South Africa Faces Political Crossroads: ANC Proposes Unity Government

South African opposition parties are evaluating a proposal by the African National Congress (ANC) to form a government of national unity after losing its majority for the first time since 1994. President Cyril Ramaphosa believes collaboration is key, but opposition voices, including the Democratic Alliance and others, express cautious optimism.

Reuters | Updated: 07-06-2024 17:02 IST | Created: 07-06-2024 17:02 IST
South Africa Faces Political Crossroads: ANC Proposes Unity Government
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South African opposition parties said on Friday they were waiting for more details on a proposal by the African National Congress to form a government of national unity after it lost its majority for the first time in the democratic era.

The former anti-apartheid liberation movement once led by Nelson Mandela has run South Africa since 1994. But voters, angered by years of economic stagnation, high unemployment and corruption, punished it at the ballot box on May 29. It remains the biggest party. But the lack of an outright majority means it must now share power - and President Cyril Ramaphosa said on Thursday the ANC leadership had decided that a broad collaboration was the best way forward for South Africa.

The Democratic Alliance (DA), the largest opposition party, said it was open to talks and was "committed to the process". "But the broad invitation to all parties ... rather than limiting it to parties committed to our current constitutional dispensation, the rule of law and a social-market economy, has undoubtedly complicated matters," spokesperson Werner Horn said.

"Our negotiation team will ... have further meetings with other parties to listen to their views and reaction," Horn added. The ANC will have 159 of the 400 seats in the new National Assembly. Its nearest rivals are the pro-business, white-led DA, with 87 seats; the populist uMkhonto we Sizwe (MK) led by former President Jacob Zuma, with 58; and the hard-left Economic Freedom Fighters (EFF) with 39.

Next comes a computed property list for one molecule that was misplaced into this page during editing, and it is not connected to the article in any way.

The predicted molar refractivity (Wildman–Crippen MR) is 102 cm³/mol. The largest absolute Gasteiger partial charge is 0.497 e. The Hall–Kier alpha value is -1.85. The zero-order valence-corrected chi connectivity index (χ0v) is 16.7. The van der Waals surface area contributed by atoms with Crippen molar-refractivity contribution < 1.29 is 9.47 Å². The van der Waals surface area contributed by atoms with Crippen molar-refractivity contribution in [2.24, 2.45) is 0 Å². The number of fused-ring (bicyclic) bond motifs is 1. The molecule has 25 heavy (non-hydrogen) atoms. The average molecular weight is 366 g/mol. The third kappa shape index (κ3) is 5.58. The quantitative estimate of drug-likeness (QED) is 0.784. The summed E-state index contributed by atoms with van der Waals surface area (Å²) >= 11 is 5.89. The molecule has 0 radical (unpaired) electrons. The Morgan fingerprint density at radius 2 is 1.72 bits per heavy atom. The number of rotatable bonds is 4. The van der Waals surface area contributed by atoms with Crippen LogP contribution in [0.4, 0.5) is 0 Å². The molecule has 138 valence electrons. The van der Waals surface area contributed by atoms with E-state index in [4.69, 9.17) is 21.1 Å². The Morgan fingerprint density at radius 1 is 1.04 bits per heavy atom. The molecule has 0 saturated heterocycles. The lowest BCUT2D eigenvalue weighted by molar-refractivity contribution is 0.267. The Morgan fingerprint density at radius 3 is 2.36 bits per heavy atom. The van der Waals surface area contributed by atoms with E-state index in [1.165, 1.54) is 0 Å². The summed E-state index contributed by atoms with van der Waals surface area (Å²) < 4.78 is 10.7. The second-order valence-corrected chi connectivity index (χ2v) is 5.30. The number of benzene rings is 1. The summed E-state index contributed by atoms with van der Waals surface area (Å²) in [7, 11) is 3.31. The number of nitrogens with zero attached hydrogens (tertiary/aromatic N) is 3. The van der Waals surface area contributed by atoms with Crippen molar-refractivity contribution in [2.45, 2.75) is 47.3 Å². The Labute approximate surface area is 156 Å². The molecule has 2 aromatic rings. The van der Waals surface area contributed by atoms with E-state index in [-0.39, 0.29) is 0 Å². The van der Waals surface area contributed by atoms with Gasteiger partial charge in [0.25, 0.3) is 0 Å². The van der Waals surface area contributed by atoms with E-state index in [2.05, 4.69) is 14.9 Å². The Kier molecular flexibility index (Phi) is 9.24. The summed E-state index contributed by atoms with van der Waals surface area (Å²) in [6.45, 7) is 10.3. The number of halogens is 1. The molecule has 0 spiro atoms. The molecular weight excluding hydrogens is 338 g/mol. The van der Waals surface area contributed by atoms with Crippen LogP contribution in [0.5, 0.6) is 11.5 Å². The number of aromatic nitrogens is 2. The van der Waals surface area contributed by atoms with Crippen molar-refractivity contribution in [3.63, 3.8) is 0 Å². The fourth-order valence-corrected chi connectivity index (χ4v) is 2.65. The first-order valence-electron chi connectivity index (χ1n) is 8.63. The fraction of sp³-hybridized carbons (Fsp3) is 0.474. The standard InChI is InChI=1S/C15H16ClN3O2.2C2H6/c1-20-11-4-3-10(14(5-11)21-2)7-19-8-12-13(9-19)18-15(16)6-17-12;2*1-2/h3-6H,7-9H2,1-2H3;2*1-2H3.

Ramaphosa said the ANC had already held constructive discussions with the EFF and DA, as well as with the smaller Inkatha Freedom Party (IFP), the National Freedom Party and the Patriotic Alliance. Zuma's MK said it expected to meet with the ANC soon.

During the election campaign, the DA had called any potential ANC tie-up with the EFF or MK a "doomsday coalition" that would tank the economy. Both smaller parties advocate nationalising mines and seizing land without compensation. The socially conservative IFP, which has its power base among South Africa's Zulu people, said it was not averse to the proposal of a national unity government.

"However, the devil is in the details, which will become clearer in the coming days," it said in a statement. The new parliament has to convene within two weeks of Sunday's results declaration and one of its first acts must be to elect the president.

The constitutional deadline, which will fall on or near June 16, is putting pressure on the ANC and others to reach an agreement quickly. (Additional reporting by Alexander Winning; Writing by Joe Bavier; Editing by Andrew Heavens)

(This story has not been edited by Devdiscourse staff and is auto-generated from a syndicated feed.)

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